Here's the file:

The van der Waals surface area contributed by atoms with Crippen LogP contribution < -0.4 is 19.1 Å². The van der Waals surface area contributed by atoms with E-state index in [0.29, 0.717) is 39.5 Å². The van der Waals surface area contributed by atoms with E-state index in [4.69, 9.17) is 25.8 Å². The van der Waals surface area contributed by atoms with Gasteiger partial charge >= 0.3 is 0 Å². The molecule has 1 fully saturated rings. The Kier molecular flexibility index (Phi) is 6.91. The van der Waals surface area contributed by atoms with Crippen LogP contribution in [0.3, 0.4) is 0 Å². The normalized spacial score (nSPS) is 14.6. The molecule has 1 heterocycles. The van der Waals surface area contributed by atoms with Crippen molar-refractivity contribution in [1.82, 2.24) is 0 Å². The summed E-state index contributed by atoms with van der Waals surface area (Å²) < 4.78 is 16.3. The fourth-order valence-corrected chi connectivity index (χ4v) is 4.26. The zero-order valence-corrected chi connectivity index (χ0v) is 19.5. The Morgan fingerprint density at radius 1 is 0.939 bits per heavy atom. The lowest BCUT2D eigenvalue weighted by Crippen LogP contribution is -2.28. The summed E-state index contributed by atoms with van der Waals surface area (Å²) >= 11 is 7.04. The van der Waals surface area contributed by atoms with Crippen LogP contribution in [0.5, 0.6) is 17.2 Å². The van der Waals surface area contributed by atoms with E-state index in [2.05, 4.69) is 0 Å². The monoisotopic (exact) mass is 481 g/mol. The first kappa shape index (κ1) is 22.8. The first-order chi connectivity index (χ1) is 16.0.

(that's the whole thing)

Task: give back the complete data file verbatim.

The van der Waals surface area contributed by atoms with Crippen LogP contribution < -0.4 is 19.1 Å². The van der Waals surface area contributed by atoms with E-state index in [0.29, 0.717) is 39.5 Å². The van der Waals surface area contributed by atoms with E-state index in [4.69, 9.17) is 25.8 Å². The van der Waals surface area contributed by atoms with Gasteiger partial charge >= 0.3 is 0 Å². The molecule has 1 fully saturated rings. The Kier molecular flexibility index (Phi) is 6.91. The van der Waals surface area contributed by atoms with Crippen LogP contribution in [0.3, 0.4) is 0 Å². The normalized spacial score (nSPS) is 14.6. The molecule has 1 heterocycles. The van der Waals surface area contributed by atoms with Crippen molar-refractivity contribution in [1.82, 2.24) is 0 Å². The summed E-state index contributed by atoms with van der Waals surface area (Å²) < 4.78 is 16.3. The fourth-order valence-corrected chi connectivity index (χ4v) is 4.26. The zero-order valence-corrected chi connectivity index (χ0v) is 19.5. The Morgan fingerprint density at radius 1 is 0.939 bits per heavy atom. The lowest BCUT2D eigenvalue weighted by Crippen LogP contribution is -2.28. The summed E-state index contributed by atoms with van der Waals surface area (Å²) >= 11 is 7.04. The van der Waals surface area contributed by atoms with Crippen LogP contribution in [0.5, 0.6) is 17.2 Å². The van der Waals surface area contributed by atoms with E-state index in [2.05, 4.69) is 0 Å². The monoisotopic (exact) mass is 481 g/mol. The first kappa shape index (κ1) is 22.8. The first-order chi connectivity index (χ1) is 16.0.